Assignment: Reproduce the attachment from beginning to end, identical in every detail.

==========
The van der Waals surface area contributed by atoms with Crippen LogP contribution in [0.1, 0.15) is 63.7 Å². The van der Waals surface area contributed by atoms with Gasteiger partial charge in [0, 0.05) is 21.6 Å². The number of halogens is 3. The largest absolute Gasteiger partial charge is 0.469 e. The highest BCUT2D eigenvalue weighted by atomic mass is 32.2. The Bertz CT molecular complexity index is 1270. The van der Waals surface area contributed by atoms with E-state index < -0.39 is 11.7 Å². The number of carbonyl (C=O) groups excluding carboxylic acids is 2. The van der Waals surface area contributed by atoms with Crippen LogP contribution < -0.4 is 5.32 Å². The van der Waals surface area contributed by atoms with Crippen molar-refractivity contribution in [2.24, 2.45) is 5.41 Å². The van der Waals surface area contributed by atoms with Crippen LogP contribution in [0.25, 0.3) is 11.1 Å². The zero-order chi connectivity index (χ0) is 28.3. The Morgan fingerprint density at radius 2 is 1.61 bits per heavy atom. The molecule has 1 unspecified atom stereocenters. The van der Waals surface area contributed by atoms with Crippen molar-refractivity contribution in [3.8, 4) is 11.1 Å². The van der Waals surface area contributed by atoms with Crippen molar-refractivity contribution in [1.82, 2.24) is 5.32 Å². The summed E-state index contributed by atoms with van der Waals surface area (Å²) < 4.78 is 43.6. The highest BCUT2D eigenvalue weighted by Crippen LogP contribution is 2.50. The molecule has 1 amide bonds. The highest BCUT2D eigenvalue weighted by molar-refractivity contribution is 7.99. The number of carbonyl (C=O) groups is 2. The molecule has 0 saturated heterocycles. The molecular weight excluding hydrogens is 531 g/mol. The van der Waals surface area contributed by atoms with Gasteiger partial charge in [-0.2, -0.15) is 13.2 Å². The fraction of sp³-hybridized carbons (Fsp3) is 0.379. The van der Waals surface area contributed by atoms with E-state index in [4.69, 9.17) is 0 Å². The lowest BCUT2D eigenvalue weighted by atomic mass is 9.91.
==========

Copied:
The van der Waals surface area contributed by atoms with Crippen LogP contribution in [0.1, 0.15) is 63.7 Å². The van der Waals surface area contributed by atoms with Gasteiger partial charge in [0, 0.05) is 21.6 Å². The number of halogens is 3. The largest absolute Gasteiger partial charge is 0.469 e. The highest BCUT2D eigenvalue weighted by atomic mass is 32.2. The Bertz CT molecular complexity index is 1270. The van der Waals surface area contributed by atoms with E-state index < -0.39 is 11.7 Å². The number of carbonyl (C=O) groups excluding carboxylic acids is 2. The van der Waals surface area contributed by atoms with Crippen LogP contribution < -0.4 is 5.32 Å². The van der Waals surface area contributed by atoms with Crippen molar-refractivity contribution in [2.24, 2.45) is 5.41 Å². The van der Waals surface area contributed by atoms with Crippen LogP contribution in [0.25, 0.3) is 11.1 Å². The zero-order chi connectivity index (χ0) is 28.3. The Morgan fingerprint density at radius 2 is 1.61 bits per heavy atom. The molecule has 1 unspecified atom stereocenters. The van der Waals surface area contributed by atoms with Crippen molar-refractivity contribution in [3.8, 4) is 11.1 Å². The van der Waals surface area contributed by atoms with Crippen molar-refractivity contribution in [1.82, 2.24) is 5.32 Å². The summed E-state index contributed by atoms with van der Waals surface area (Å²) < 4.78 is 43.6. The highest BCUT2D eigenvalue weighted by Crippen LogP contribution is 2.50. The molecule has 1 amide bonds. The highest BCUT2D eigenvalue weighted by molar-refractivity contribution is 7.99. The number of carbonyl (C=O) groups is 2. The molecule has 0 saturated heterocycles. The molecular weight excluding hydrogens is 531 g/mol. The van der Waals surface area contributed by atoms with Gasteiger partial charge in [-0.2, -0.15) is 13.2 Å². The fraction of sp³-hybridized carbons (Fsp3) is 0.379. The van der Waals surface area contributed by atoms with E-state index in [4.69, 9.17) is 0 Å². The lowest BCUT2D eigenvalue weighted by atomic mass is 9.91.